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The Social Origins of Language

By Daniel Dor

Presents a new theoretical framework for the origins of human language and sets key issues in language evolution in their wider context within biological and cultural evolution


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Preposition Placement in English: A Usage-Based Approach

By Thomas Hoffmann

This is the first study that empirically investigates preposition placement across all clause types. The study compares first-language (British English) and second-language (Kenyan English) data and will therefore appeal to readers interested in world Englishes. Over 100 authentic corpus examples are discussed in the text, which will appeal to those who want to see 'real data'


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Academic Paper


Title: Humane Face of Language Documentation: A Great Andamanese Experience
Paper URL: http://www.hrelp.org/publications/ldlt/papers/ldlt_04.pdf
Author: Abhishek Avtans
Email: click here to access email
Institution: Central Institute of Hindi
Linguistic Field: Anthropological Linguistics
Abstract: Great Andmanese people are the last survivors of Pre-Neolithic population of South-East Asia who inhabit a small island named ‘Strait Island’ in Andaman peninsula. Out of the total population of 53 individuals in Strait Island, only 10 people speak a highly endangered language mixed language by the same name. In this paper the author shares his experience of language documentation in Strait Island among Great Andmanese people for the ongoing project ‘Vanishing Voices of Great Andmanese’. Agreeing with Romaine (2007), that the preservation of a language in its fullest sense ultimately entails the maintenance of the group who speaks it, the author believes that language documentation goes in hand in hand with the revitalization of language and culture. Language documentation not only builds bridges for language revitalization but also entails the process of cultural revitalization. In this paper the author argues that language documentation not only helps in maintenance, revitalization and motivation for transmission of an endangered language to next generations but also engenders a change in attitude towards language and associated culture by the speech community, which is very vital for turning the tide over. The author also discusses the necessity of extended efforts by the people involved in language documentation to bond with the local people and culture. In a community like Great Andamanese of Strait Island, sometimes the external genuine interest and appreciation of language and culture, creates a new zeal in the community to return to the vanishing traditions. On the other side of the canvass it was also observed that language documentation could just become mere archiving for ‘others’ by ‘others’. In case of Great Andamanese it becomes essential that the collected information is made available to them in locally suitable format using relevantly suitable appropriate technology. The author believes that the primary forces for language endangerment in the case of Great Andmanese are both internal as well as external. An ideal language documentation program should try to raise awareness about these issues. In case of Great Andmanese, the amalgamated efforts of people involved in language documentation, environmental groups, local government and above all, the community itself can only sustain the vanishing voices.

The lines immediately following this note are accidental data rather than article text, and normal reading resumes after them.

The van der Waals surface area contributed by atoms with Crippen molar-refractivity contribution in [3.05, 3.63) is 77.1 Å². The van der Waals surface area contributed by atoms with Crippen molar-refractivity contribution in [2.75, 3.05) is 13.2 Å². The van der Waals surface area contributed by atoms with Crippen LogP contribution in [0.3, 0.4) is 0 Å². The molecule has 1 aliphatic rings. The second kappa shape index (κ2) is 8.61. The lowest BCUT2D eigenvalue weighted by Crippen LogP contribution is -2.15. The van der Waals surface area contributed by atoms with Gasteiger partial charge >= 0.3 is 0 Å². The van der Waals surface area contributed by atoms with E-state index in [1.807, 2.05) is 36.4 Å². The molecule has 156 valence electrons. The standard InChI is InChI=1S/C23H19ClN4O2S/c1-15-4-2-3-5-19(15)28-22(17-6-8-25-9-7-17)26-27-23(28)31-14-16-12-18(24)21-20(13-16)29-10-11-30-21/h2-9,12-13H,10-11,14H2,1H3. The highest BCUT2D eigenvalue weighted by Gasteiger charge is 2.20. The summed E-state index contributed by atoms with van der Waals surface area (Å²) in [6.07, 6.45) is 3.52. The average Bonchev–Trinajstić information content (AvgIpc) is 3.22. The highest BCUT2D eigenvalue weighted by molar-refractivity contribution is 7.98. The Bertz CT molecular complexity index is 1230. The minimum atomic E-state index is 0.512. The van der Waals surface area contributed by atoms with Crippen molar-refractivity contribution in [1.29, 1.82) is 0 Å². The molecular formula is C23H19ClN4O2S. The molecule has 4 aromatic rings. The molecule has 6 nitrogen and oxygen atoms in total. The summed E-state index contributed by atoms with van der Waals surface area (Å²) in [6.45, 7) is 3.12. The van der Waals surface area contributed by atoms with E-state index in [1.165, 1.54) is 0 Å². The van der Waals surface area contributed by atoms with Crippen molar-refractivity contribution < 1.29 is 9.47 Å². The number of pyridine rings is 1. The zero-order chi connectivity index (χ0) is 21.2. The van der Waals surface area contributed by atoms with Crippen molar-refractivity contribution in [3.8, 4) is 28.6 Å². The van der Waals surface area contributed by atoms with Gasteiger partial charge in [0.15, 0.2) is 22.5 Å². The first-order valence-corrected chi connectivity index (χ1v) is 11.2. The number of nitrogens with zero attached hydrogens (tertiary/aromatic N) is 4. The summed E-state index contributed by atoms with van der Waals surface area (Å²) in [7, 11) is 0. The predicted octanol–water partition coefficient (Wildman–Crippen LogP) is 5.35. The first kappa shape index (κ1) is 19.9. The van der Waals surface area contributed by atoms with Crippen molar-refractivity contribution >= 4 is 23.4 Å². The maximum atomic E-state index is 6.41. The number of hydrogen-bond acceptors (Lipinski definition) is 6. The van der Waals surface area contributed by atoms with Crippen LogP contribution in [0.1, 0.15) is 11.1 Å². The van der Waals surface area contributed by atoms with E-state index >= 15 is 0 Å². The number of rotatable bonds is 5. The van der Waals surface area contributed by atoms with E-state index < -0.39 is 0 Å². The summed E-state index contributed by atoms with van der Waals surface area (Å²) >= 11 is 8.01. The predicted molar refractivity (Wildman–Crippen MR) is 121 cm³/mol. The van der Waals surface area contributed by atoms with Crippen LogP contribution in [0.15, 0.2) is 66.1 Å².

Type: Individual Paper
Status: Completed
Venue: London
URL: http://www.hrelp.org/publications/ldlt/papers/ldlt_04.pdf


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